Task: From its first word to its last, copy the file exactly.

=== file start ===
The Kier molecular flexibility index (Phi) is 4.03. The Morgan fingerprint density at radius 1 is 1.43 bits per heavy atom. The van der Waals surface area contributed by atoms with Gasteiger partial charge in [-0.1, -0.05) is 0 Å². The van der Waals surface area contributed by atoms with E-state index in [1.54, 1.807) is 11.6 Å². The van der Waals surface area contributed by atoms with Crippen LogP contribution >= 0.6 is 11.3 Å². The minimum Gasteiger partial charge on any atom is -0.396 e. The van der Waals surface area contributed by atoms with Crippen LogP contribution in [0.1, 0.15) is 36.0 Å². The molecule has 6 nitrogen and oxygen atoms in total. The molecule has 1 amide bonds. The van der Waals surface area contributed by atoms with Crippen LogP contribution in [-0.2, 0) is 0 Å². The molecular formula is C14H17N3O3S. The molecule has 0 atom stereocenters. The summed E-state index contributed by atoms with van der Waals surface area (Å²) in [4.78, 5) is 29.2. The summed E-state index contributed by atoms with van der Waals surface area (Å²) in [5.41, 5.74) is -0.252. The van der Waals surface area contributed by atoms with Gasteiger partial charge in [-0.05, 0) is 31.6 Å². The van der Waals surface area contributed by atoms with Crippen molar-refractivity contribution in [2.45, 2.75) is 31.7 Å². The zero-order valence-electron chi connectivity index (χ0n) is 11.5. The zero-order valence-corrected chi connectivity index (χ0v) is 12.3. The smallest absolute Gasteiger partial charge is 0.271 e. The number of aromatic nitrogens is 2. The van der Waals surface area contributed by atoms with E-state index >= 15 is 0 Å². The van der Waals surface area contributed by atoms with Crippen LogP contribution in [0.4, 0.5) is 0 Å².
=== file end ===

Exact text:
The Kier molecular flexibility index (Phi) is 4.03. The Morgan fingerprint density at radius 1 is 1.43 bits per heavy atom. The van der Waals surface area contributed by atoms with Gasteiger partial charge in [-0.1, -0.05) is 0 Å². The van der Waals surface area contributed by atoms with E-state index in [1.54, 1.807) is 11.6 Å². The van der Waals surface area contributed by atoms with Crippen LogP contribution >= 0.6 is 11.3 Å². The minimum Gasteiger partial charge on any atom is -0.396 e. The van der Waals surface area contributed by atoms with Crippen LogP contribution in [0.1, 0.15) is 36.0 Å². The molecule has 6 nitrogen and oxygen atoms in total. The molecule has 1 amide bonds. The van der Waals surface area contributed by atoms with Crippen LogP contribution in [-0.2, 0) is 0 Å². The molecular formula is C14H17N3O3S. The molecule has 0 atom stereocenters. The summed E-state index contributed by atoms with van der Waals surface area (Å²) in [4.78, 5) is 29.2. The summed E-state index contributed by atoms with van der Waals surface area (Å²) in [5.41, 5.74) is -0.252. The van der Waals surface area contributed by atoms with Gasteiger partial charge in [-0.05, 0) is 31.6 Å². The van der Waals surface area contributed by atoms with Crippen molar-refractivity contribution in [2.45, 2.75) is 31.7 Å². The zero-order valence-electron chi connectivity index (χ0n) is 11.5. The zero-order valence-corrected chi connectivity index (χ0v) is 12.3. The smallest absolute Gasteiger partial charge is 0.271 e. The number of aromatic nitrogens is 2. The van der Waals surface area contributed by atoms with E-state index >= 15 is 0 Å². The van der Waals surface area contributed by atoms with Crippen LogP contribution in [0.4, 0.5) is 0 Å².